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2.0 out of 5 stars
An overrated book unworthy of "Classic" label, Aug 18 2000
Ponyboy is a youth fourteen years of age split into two personalities, one a good natured boy confused and afraid, the other the classic steriotype of an inner city youth. Set in a dank, inner city neighborhood, two rival social groups have escalated their hatred for eachother to a new level. The "Socs", one of the groups, are a seemingly endless mob of vicious, violence-frenzied, rich and malevolent problem children dwelling in "the West Side". The other, named the Greasers, are the home of Ponyboy (the protagonist) and poverty-stricken children fighting for survival. Following his heart, Ponyboy meets a "soc" girl which leads to a chain of events which will forever more, change the greaser's life.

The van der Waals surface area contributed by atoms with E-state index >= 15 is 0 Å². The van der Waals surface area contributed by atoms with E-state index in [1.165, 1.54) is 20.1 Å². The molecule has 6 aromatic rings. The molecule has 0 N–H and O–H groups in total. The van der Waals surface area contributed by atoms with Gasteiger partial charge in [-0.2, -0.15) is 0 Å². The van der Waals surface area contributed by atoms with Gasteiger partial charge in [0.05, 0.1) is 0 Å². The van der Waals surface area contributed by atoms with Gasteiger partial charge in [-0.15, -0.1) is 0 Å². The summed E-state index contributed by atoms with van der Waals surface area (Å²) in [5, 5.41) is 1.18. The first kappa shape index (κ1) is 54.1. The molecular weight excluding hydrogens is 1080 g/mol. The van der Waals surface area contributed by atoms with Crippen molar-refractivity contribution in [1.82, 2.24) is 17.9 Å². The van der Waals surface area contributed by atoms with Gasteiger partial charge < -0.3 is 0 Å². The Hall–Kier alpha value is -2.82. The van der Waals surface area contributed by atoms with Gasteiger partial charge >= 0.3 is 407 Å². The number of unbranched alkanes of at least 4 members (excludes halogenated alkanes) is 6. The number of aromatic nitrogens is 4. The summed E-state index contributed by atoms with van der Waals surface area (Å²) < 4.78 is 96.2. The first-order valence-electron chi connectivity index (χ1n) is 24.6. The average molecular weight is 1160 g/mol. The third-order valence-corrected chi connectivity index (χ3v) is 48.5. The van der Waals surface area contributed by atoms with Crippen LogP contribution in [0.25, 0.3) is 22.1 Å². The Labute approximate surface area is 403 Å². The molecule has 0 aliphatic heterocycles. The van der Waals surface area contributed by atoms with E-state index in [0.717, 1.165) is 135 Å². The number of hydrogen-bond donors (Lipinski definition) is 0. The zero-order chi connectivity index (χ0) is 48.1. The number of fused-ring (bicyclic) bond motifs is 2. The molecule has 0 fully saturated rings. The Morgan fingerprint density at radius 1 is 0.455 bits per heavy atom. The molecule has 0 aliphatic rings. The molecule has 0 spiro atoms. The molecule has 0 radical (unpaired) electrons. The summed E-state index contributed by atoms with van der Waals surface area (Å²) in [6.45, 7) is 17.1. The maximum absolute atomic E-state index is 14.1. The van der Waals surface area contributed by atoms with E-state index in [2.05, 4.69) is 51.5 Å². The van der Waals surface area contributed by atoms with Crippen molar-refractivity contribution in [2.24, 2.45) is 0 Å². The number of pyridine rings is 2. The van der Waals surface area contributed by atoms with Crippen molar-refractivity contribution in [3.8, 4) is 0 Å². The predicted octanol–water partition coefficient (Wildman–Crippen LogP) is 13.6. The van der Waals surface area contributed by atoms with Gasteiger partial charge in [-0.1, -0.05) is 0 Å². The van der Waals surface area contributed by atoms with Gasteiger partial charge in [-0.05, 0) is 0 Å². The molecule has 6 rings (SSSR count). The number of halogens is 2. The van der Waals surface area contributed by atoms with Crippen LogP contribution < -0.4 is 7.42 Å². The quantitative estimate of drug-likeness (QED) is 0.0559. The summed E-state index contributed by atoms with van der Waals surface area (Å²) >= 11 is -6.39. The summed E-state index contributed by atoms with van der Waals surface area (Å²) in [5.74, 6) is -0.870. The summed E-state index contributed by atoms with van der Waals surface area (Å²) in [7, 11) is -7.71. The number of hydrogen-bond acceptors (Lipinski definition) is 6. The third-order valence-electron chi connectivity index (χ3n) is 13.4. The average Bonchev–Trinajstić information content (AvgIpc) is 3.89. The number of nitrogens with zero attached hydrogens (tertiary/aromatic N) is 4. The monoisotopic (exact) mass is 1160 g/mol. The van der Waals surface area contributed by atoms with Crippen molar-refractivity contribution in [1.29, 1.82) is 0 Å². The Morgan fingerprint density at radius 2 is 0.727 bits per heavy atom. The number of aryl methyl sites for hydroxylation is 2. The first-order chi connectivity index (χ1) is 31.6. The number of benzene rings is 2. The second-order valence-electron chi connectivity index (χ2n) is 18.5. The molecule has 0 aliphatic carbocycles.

This text does not deserve the "20th century classic" rating which has been given to it. While a better 5th Grade reading alternitive to Judy Blume, this book is surprisingly plot-oriented for a supposed "classic". The book has no reedeeming symbolism, nothing to give to the world, nothing to teach us about ourselves like most classics do. This book is great for young readers though, who can never read a story unless the plot starts in the first few chapters. But for more experienced readers, the book may come off as childish and callow. The plot is hollow, and S.E. Hinton's writing style is quite simple. In conclusion, as a book, "The Outsiders" is decent, not horrible, not great. However, as a Classic, it pales in comparison.